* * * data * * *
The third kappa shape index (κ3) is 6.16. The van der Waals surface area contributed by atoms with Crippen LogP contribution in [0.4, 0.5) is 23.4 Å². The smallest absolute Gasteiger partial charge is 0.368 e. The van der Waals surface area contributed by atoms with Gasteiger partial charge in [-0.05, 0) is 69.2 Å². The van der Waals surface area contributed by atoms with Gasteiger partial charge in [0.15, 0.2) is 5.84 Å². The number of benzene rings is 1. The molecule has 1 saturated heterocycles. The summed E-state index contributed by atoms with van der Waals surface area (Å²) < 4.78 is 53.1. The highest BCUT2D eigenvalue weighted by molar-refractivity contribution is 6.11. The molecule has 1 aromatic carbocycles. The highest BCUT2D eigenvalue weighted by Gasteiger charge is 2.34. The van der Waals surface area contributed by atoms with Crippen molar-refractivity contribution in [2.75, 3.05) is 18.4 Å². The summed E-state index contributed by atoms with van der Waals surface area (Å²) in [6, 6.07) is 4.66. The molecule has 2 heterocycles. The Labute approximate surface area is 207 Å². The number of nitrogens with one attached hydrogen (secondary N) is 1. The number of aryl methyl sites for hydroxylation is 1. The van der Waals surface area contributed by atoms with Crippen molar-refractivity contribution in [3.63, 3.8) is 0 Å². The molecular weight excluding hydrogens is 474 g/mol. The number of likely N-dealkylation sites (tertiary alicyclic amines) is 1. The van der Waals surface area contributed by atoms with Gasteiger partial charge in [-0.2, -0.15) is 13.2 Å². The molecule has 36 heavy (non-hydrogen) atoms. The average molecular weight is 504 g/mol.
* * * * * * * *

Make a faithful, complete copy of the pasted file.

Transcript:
The third kappa shape index (κ3) is 6.16. The van der Waals surface area contributed by atoms with Crippen LogP contribution in [0.4, 0.5) is 23.4 Å². The smallest absolute Gasteiger partial charge is 0.368 e. The van der Waals surface area contributed by atoms with Gasteiger partial charge in [-0.05, 0) is 69.2 Å². The van der Waals surface area contributed by atoms with Gasteiger partial charge in [0.15, 0.2) is 5.84 Å². The number of benzene rings is 1. The molecule has 1 saturated heterocycles. The summed E-state index contributed by atoms with van der Waals surface area (Å²) < 4.78 is 53.1. The highest BCUT2D eigenvalue weighted by molar-refractivity contribution is 6.11. The molecule has 1 aromatic carbocycles. The highest BCUT2D eigenvalue weighted by Gasteiger charge is 2.34. The van der Waals surface area contributed by atoms with Crippen molar-refractivity contribution in [2.75, 3.05) is 18.4 Å². The summed E-state index contributed by atoms with van der Waals surface area (Å²) in [6, 6.07) is 4.66. The molecule has 2 heterocycles. The Labute approximate surface area is 207 Å². The number of nitrogens with one attached hydrogen (secondary N) is 1. The number of aryl methyl sites for hydroxylation is 1. The van der Waals surface area contributed by atoms with Crippen molar-refractivity contribution in [3.63, 3.8) is 0 Å². The molecular weight excluding hydrogens is 474 g/mol. The number of likely N-dealkylation sites (tertiary alicyclic amines) is 1. The van der Waals surface area contributed by atoms with Gasteiger partial charge in [-0.2, -0.15) is 13.2 Å². The molecule has 36 heavy (non-hydrogen) atoms. The average molecular weight is 504 g/mol.